36 Young Adults Graduate From Maryland Conservation Corps

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36 Young Adults Graduate From Maryland Conservation Corps Annapolis — The Maryland Department of Natural Resources recognized 36 young adults graduating from the Maryland Conservation Corps (MCC) on Thursday at Assateague Island State Park in Worcester County. Each corps member was commended for completing more than 1,700 hours of community service for Maryland state parks.

“The dedication of these young adults is truly exemplary,” said Governor Martin O’Malley. “Their service in teaching others about our environment and hands-on work to maintain and improve our state parks benefit not only every Marylander, but also our land, waters, and wildlife. They should each be very proud of their great contributions and I thank them for their hard work.”

Aged 17 to 25, the 2008 graduating class of Maryland Conservation Corps hail from Baltimore City and Anne Arundel, Baltimore, Caroline, Carroll, Charles, Garrett, Harford, Montgomery, Prince George’s, and Wicomico counties, as well as other states across the country. Over the last year, corps members led environmental education programs for thousands of youth, maintained trails and natural areas, and completed improvement and shoreline restoration projects at parks across the state.

“As a member of the MCC, I had the opportunity to be involved in really challenging and interesting activities within Maryland’s parks, like teaching workshops to children and planting native wildlife along the Potomac shoreline,” said Tyler Bledsoe of Denton, Md., a graduate of the Tuckahoe State Park MCC crew. “I’m kind of sad to leave because I’ve made some really great friendships with the people on my crew. It’s been a cool experience and I’d definitely recommend it to anyone who wants to get involved with the parks.”

MCC crews planted native wildlife along the Potomac River shoreline and at Blackwater Refuge in Cambridge. Five corps members were dispatched this year to help fight wildfires in California and other western states. This summer, MCC corps members also helped manage the new Civic Justice Corps created by Governor Martin O’Malley last April. On August 8, Governor O’Malley will speak at the CJC graduation. The MCC crew serving at Patapsco Valley State Park helped prepare the new Nature Center for a grand opening slated for next year.

“My favorite part of the program this year was the stream waders activity, in which we collected water samples from 13 different streams around the state, testing for water quality and for the presence of invertebrates,” said Jennifer Miller of Finger Lakes, NY, a graduate of Southern Maryland MCC crew. “Helping out around the park was one of the most rewarding jobs.”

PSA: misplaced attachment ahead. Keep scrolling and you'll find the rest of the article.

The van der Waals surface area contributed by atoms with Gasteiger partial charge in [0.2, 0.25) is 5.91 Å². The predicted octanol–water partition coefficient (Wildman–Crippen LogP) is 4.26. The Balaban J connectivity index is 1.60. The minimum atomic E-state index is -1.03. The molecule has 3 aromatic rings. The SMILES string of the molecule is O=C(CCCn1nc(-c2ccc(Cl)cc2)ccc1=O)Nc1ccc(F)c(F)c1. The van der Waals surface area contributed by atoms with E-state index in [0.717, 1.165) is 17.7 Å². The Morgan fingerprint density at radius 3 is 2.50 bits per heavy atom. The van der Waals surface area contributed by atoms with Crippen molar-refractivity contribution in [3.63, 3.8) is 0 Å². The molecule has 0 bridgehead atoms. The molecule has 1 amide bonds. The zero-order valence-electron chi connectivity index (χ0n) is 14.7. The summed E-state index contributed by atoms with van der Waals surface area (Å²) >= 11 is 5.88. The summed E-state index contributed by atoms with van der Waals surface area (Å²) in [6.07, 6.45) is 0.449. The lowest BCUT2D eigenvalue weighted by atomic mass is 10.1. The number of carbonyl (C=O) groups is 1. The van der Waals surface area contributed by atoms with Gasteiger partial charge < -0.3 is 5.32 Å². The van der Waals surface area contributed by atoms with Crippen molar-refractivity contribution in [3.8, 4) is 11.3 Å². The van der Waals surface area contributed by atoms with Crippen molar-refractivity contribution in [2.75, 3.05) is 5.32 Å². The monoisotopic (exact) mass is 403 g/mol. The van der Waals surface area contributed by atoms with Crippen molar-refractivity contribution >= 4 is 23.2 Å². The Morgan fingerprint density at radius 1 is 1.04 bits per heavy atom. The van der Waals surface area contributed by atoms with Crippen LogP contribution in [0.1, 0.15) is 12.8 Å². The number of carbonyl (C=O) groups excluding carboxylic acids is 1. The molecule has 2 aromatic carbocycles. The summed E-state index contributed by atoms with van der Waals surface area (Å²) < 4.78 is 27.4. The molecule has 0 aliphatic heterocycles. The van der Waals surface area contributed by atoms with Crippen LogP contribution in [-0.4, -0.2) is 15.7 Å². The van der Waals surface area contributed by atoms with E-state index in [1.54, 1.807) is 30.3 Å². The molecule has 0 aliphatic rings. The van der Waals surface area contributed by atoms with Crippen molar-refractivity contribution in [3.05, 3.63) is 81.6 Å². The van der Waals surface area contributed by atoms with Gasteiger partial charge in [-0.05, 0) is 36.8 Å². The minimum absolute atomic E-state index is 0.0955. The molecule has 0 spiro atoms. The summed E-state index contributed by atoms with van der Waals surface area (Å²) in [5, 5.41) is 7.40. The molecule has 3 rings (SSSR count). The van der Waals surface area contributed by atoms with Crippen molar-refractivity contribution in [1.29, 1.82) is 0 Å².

At the graduation ceremony, Maryland Department of Natural Resources Deputy Secretary Eric Schwaab praised the positive impact of the MCC members on the state’s public lands and people who visit them, “The Maryland Conservation Corps helps to usher in a new era in which people recognize state parks as a place where they can reconnect with nature, and that as Marylanders, we have the opportunity – and the responsibility – to care for our environment.”

The MCC is accepting applications through Sept. 30 for the 2008-2009 program year. The MCC is an award-winning AmeriCorps program that engages young adults in extensive natural resource management and park conservation projects. Managed by the Maryland Park Service since 1984, MCC provides members with opportunities for skill development and personal growth through a supportive, team-based environment, emphasizing the satisfaction of completing projects that benefit Maryland’s natural resources.

The MCC recently received the prestigious national ECO-Corps honors from The Corps Network. The Excellence in Corps Operations recognition highlighted the unique and successful elements of the Maryland Conservation Corps, including supportive stakeholder partnerships, high-quality projects, strong corps team and staff leadership, successful budget management and entrepreneurial operation style.

For more information about the Maryland Conservation Corps, visit http://www.dnr.maryland.state.gov/mcc.